I have photographed orchids for a few years now and worked with black cardboard and windowlight as a "setup," and Im pleased with the results. Unless you are working with tiny species (Lepanthes, Pleurothallis and similar), or want to do extreme close-ups, you need no macro. Keep bellows exposure compensation and reciprocity data handy. My only non-technical advice is: start working with species with simple shapes (Phaelenopsis, Vanda, Lycaste), especially in B&W, until you get the hang of what you want your images to look like, before you venture into photographing the more bizarre plants. It takes time to tune the eye and find out how to look at your subjects to bring out their exotic character, instead of producing just another flower photo.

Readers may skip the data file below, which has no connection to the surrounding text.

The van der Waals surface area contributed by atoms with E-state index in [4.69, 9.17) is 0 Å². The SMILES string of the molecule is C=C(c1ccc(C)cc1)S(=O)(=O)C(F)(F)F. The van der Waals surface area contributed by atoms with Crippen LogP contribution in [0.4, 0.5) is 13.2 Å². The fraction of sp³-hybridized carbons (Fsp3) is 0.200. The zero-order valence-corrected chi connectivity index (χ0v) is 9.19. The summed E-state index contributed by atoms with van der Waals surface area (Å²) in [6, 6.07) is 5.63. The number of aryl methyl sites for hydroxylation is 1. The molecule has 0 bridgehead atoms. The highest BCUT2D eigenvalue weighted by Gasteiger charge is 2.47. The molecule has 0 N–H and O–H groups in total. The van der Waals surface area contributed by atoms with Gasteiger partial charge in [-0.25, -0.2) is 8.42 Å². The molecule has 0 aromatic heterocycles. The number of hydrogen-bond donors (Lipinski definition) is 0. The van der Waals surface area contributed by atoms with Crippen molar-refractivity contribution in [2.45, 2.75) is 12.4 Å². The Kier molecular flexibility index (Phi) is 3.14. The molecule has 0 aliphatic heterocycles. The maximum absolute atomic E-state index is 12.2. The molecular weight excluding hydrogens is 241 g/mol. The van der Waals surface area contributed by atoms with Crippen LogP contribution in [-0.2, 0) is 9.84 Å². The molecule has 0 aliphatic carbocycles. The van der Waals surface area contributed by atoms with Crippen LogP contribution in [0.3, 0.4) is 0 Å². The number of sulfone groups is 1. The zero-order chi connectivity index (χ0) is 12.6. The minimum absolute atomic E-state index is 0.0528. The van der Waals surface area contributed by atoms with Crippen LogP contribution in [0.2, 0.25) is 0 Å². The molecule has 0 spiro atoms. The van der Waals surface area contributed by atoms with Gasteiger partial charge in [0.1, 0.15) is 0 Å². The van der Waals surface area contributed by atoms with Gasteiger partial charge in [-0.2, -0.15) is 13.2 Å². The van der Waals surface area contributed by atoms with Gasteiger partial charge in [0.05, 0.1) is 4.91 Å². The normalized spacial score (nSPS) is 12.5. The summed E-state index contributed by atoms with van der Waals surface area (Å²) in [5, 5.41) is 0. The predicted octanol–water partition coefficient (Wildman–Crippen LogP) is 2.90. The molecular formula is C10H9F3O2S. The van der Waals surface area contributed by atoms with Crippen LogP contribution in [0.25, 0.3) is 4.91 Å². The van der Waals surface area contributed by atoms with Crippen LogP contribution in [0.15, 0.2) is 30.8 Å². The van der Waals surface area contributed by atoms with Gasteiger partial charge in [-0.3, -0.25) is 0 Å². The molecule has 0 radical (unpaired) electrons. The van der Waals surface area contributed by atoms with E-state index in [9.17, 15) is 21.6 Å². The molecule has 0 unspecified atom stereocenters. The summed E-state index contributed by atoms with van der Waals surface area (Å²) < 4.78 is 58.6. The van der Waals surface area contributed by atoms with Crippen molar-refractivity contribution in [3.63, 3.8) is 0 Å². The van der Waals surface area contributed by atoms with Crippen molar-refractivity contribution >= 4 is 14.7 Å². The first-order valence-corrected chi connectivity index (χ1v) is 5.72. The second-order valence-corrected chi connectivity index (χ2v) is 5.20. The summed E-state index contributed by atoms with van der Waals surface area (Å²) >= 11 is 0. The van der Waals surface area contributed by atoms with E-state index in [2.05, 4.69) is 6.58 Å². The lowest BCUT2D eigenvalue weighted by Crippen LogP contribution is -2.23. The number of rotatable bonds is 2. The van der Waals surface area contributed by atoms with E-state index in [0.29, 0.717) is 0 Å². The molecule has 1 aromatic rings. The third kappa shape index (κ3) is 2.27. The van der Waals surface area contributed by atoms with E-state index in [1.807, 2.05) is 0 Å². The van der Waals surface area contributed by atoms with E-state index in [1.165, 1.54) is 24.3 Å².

Good luck,